“The way that we look at the world is the way that the world looks at us.” In a Hadith Qudsi (where the meaning is from Allah, but the phrasing is from the Prophet Muhammad ﷺ), Allah the Exalted says, “I am in the opinion of My servant.” In this uplifting Khutba based on numerous hadith and stories of the righteous, Ustadh Hasan Petrus explains why it is paramount—and indeed one of the secrets of life— to have a good opinion of Allah in both times of ease and in times of difficulties. He also defines what it means to have a good opinion and a bad opinion of Allah, mentions a forgotten Sunna related to having a good opinion, and recites beautiful lines of poetry exalting the merits of having a good opinion. The weekly Jumua, or Friday, Congregational prayer is livestreamed from Al-Maqasid from 1:15pm-2:10pm. Connect with us online at https://www.almaqasid.org/connect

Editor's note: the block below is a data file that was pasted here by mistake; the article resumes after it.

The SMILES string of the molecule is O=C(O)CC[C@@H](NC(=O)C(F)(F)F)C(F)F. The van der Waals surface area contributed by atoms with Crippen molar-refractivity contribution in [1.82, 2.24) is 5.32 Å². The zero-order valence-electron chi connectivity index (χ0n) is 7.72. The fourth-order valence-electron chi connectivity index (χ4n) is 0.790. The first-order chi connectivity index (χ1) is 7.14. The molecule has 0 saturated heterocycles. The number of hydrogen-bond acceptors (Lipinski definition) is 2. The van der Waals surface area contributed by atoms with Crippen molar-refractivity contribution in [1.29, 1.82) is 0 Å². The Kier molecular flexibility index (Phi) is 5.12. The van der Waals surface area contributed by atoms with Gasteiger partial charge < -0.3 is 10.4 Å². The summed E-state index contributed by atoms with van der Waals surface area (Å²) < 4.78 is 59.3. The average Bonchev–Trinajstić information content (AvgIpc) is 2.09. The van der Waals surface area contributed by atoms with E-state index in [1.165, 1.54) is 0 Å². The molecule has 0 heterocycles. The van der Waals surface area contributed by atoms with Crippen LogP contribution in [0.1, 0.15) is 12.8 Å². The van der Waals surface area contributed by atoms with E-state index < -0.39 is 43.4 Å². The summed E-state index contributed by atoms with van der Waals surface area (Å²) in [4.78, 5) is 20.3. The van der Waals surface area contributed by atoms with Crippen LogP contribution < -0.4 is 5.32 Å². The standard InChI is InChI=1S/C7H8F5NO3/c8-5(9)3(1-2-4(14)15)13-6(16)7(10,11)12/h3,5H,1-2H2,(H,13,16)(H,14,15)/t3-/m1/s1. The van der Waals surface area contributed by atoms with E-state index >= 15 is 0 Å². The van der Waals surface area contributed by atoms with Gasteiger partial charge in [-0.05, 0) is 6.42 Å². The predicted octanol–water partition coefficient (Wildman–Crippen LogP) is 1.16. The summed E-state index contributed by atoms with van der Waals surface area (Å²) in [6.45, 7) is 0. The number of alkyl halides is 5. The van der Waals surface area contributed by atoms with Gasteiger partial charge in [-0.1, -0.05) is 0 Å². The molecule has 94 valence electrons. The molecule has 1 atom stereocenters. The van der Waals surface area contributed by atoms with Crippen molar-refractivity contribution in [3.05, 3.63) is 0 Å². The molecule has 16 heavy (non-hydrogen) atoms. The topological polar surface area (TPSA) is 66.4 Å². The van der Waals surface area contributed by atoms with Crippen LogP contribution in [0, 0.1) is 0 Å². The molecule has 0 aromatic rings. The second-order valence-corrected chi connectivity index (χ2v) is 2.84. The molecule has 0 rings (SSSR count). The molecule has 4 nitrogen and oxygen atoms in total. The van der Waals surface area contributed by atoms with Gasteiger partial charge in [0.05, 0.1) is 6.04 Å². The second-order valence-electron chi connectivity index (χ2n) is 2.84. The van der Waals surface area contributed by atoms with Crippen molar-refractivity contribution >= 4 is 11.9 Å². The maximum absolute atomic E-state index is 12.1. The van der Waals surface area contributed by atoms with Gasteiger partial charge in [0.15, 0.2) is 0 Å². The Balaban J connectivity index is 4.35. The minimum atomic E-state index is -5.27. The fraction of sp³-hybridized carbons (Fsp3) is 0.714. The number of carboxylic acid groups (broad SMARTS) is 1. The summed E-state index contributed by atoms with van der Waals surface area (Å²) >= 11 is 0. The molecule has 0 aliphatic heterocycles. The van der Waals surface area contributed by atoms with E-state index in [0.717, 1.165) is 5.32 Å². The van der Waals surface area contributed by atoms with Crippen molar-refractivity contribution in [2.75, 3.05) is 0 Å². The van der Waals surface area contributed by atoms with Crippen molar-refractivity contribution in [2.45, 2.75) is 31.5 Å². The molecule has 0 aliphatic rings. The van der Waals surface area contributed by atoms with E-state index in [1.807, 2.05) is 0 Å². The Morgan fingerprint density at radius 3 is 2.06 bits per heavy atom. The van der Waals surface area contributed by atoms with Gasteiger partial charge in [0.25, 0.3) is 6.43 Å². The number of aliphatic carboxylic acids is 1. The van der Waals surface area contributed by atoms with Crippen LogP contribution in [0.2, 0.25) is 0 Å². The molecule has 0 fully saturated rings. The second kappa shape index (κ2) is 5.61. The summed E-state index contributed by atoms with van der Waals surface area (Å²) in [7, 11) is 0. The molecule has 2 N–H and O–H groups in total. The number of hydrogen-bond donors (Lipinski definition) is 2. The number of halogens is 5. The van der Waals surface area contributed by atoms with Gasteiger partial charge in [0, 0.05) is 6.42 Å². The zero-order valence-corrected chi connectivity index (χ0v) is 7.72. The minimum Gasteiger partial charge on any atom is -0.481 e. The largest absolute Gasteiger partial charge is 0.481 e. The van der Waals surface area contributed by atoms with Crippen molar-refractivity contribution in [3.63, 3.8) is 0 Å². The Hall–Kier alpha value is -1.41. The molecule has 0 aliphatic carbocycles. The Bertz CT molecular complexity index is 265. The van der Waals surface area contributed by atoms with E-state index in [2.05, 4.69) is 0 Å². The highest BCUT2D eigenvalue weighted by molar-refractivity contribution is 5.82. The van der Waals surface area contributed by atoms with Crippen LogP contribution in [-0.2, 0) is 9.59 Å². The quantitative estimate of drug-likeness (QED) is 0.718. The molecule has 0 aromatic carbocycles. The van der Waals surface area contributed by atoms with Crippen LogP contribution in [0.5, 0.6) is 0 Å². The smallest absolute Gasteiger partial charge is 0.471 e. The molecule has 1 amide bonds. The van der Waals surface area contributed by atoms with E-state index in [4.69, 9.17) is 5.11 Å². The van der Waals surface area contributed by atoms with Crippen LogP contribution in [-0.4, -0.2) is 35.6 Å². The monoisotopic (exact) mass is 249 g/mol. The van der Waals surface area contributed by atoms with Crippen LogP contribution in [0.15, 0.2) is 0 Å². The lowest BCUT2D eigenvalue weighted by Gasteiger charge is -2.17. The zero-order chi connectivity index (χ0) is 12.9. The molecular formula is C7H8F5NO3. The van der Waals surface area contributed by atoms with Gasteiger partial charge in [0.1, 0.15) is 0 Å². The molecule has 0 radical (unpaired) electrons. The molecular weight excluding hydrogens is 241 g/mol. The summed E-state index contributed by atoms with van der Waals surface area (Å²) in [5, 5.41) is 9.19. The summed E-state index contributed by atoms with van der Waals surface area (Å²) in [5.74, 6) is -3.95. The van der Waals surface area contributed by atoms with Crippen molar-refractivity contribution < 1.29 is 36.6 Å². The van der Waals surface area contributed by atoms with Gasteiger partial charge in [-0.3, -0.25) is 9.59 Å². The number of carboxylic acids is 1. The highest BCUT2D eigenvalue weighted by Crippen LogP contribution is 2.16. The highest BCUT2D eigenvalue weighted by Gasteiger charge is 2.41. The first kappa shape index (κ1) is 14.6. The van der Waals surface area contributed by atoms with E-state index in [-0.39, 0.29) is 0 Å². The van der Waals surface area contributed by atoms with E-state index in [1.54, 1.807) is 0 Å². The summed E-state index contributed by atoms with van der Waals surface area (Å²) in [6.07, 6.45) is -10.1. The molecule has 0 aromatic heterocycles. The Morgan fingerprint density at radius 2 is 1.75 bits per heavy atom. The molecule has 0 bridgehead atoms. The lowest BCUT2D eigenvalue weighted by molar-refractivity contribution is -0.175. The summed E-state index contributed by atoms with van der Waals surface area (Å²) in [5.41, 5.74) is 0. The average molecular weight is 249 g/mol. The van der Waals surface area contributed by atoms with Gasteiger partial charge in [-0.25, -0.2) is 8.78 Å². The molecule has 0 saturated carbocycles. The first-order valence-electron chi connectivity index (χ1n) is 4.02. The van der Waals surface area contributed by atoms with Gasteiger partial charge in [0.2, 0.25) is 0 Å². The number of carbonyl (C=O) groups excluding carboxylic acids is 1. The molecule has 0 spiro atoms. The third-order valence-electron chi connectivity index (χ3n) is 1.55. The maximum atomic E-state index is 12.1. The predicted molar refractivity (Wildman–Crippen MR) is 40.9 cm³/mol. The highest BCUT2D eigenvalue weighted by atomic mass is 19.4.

Christians say, "we want to do it the way the New Testament shows us to do it." Or more earnestly, "we want to do it the way Jesus said to govern." So just what do history and the New Testament show us? I work through three standard churchly models—episcopal, presbyterian, and congregational—to think with nuance about Christian governance. Also, what about the Big Quit? What's going on? How did a corporate culture play into my own decision?